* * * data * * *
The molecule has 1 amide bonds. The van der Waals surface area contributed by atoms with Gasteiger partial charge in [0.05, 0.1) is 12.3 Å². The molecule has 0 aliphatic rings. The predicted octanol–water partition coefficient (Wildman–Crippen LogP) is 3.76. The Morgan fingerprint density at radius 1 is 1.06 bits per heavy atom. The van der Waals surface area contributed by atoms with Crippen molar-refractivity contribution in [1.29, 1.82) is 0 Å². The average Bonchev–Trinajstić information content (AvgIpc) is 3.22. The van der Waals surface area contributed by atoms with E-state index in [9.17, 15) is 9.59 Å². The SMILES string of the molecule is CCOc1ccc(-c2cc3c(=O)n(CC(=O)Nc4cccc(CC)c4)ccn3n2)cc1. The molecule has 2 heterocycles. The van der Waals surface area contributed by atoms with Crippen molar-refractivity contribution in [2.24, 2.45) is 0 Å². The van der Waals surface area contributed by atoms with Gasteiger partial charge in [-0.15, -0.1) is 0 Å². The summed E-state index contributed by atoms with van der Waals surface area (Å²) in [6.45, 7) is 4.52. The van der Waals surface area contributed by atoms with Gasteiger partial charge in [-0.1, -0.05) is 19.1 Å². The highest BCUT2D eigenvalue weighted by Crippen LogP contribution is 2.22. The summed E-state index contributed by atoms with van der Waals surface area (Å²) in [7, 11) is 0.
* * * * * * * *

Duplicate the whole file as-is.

The molecule has 1 amide bonds. The van der Waals surface area contributed by atoms with Gasteiger partial charge in [0.05, 0.1) is 12.3 Å². The molecule has 0 aliphatic rings. The predicted octanol–water partition coefficient (Wildman–Crippen LogP) is 3.76. The Morgan fingerprint density at radius 1 is 1.06 bits per heavy atom. The van der Waals surface area contributed by atoms with Crippen molar-refractivity contribution in [1.29, 1.82) is 0 Å². The average Bonchev–Trinajstić information content (AvgIpc) is 3.22. The van der Waals surface area contributed by atoms with E-state index in [9.17, 15) is 9.59 Å². The SMILES string of the molecule is CCOc1ccc(-c2cc3c(=O)n(CC(=O)Nc4cccc(CC)c4)ccn3n2)cc1. The molecule has 2 heterocycles. The van der Waals surface area contributed by atoms with Crippen molar-refractivity contribution in [2.24, 2.45) is 0 Å². The van der Waals surface area contributed by atoms with Gasteiger partial charge in [-0.15, -0.1) is 0 Å². The summed E-state index contributed by atoms with van der Waals surface area (Å²) in [6.45, 7) is 4.52. The van der Waals surface area contributed by atoms with Gasteiger partial charge in [-0.1, -0.05) is 19.1 Å². The highest BCUT2D eigenvalue weighted by Crippen LogP contribution is 2.22. The summed E-state index contributed by atoms with van der Waals surface area (Å²) in [7, 11) is 0.